General Electric Co. (GE) shares gained Monday after a report suggested Apollo Global Management could be preparing a $40 billion bid for the group's airplane leasing division.
Bloomberg reported Friday that the private equity group is in the process of securing around $30 billion in funding for a bid to buy all or part of GE Capital Aviation Services, a wholly-owed unit of GE with a near 2,000-strong fleet of aircraft that generated around $271 million in third quarter profits. Reuters reported similar interest in the aviation unit late Friday as well, with both citing an enterprise value of $40 billion.
GE shares rose 46 cents, or 5.6%, and closed at $8.69, valuing the troubled Boston-based conglomerate at more than $75 billion.
GE shares hit a 10-year low of $6.66 last month, extending a 2019 decline that lopped off almost two thirds of the company's market value, amid a series of challenges for the industrial giant that led to the ouster of CEO John Flannery, and the appointment of Larry Culp, in early October.
The stock began its recent climb, however, following a report that the group had filed confidential plans to float its healthcare unit as it seeks to raise enough cash to maintain both its investment grade credit rating and its current dividend.
Bloomberg said GE is working with Goldman Sachs, JPMorgan Chase, Citigroup and Morgan Stanley on a deal that could created one of the world's biggest listed heathcare companies with an enterprise value of around $60 billion.
Earlier this year, ousted CEO Flannery said GE would spin off both its healthcare division and sell its stake in oil services group Baker Hughes (BHGE) as part of a strategic shift towards its power, aviation and renewable-energy businesses and create "a simpler, stronger, leading high-tech Industrial company".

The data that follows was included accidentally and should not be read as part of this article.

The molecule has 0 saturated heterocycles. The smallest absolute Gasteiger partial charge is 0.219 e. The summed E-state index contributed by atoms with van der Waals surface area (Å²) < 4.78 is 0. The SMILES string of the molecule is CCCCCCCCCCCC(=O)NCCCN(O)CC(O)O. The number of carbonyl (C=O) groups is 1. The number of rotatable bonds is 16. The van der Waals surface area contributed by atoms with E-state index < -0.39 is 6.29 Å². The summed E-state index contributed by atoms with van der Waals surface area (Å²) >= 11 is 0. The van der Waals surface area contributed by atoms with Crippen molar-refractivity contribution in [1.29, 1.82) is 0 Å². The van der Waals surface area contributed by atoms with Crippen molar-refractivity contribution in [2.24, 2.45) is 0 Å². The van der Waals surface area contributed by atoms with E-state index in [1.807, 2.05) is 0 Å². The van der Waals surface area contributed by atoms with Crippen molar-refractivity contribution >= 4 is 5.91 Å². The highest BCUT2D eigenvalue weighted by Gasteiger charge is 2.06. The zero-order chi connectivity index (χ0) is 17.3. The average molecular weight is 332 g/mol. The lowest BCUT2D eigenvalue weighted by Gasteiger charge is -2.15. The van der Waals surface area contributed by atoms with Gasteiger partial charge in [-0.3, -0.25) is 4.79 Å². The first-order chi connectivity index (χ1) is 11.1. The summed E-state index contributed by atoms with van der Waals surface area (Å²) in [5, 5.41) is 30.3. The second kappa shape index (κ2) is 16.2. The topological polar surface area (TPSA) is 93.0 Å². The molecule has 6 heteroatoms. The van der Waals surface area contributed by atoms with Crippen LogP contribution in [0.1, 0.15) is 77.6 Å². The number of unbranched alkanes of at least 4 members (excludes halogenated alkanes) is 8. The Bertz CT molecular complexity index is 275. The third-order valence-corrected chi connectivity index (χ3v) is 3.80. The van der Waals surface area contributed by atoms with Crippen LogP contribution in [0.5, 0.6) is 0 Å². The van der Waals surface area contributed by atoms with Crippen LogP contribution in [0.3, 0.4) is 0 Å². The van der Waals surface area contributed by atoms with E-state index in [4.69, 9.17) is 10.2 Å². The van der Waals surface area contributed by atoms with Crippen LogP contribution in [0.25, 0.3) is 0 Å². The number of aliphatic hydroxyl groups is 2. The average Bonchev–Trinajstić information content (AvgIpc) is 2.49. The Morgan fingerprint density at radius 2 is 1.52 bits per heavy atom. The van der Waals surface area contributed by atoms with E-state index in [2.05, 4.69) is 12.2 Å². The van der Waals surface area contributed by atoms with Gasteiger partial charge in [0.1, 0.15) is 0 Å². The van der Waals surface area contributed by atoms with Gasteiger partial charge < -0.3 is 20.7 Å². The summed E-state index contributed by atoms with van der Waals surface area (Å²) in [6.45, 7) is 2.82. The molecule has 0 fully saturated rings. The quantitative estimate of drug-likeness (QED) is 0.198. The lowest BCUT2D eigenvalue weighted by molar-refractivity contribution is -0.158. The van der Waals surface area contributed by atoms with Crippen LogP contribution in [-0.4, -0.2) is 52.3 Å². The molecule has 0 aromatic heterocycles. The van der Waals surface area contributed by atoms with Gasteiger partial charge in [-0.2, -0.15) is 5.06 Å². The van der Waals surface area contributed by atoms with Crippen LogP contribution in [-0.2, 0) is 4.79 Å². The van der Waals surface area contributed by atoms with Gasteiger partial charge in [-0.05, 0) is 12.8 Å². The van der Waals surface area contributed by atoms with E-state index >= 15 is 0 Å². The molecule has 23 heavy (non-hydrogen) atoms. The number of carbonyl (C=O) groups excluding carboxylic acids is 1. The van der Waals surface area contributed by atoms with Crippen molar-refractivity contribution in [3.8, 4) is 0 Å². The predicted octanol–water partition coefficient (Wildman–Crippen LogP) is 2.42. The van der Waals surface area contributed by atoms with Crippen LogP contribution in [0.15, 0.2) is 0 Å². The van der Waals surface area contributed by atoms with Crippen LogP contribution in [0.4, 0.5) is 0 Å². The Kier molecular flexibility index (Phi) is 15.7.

Culp, however, has insisted that "nothing was off the table" in terms of the group's ongoing restructuring.
The bombshell announcement of Flannery's departure, which included a warning that weakness in its GE Power business will make it miss 2018 free cash flow and earnings guidance as it takes a $23 billion goodwill hit to the struggling division, raised questions over the fate of the group's long-standing dividend.
GE's credit rating sits at Baa1 at Moody's Investors Service, and BBB+ at Standard & Poor's and Fitch, just a few steps above "junk" status following two notch downgrades by each of the three ratings companies in October and November.
"The weaker-than-expected performance at Power is not only attributable to a considerable drop in market demand and ensuing heightened competition, but also to GE's misjudgment of financial prospects and operational missteps," Moody's said at the time. "As a result, GE's free cash flow (after dividends) will likely be very weak in 2018, even with good performance at GE Aviation and GE Healthcare."
GE responded on October 30 by slashing its quarterly dividend to a penny a share -- from 12 cents a share -- in a move it said would retain about $3.9 billion of cash per year compared to the prior payout level. Culp also said at the time that there were "no plans for an equity raise."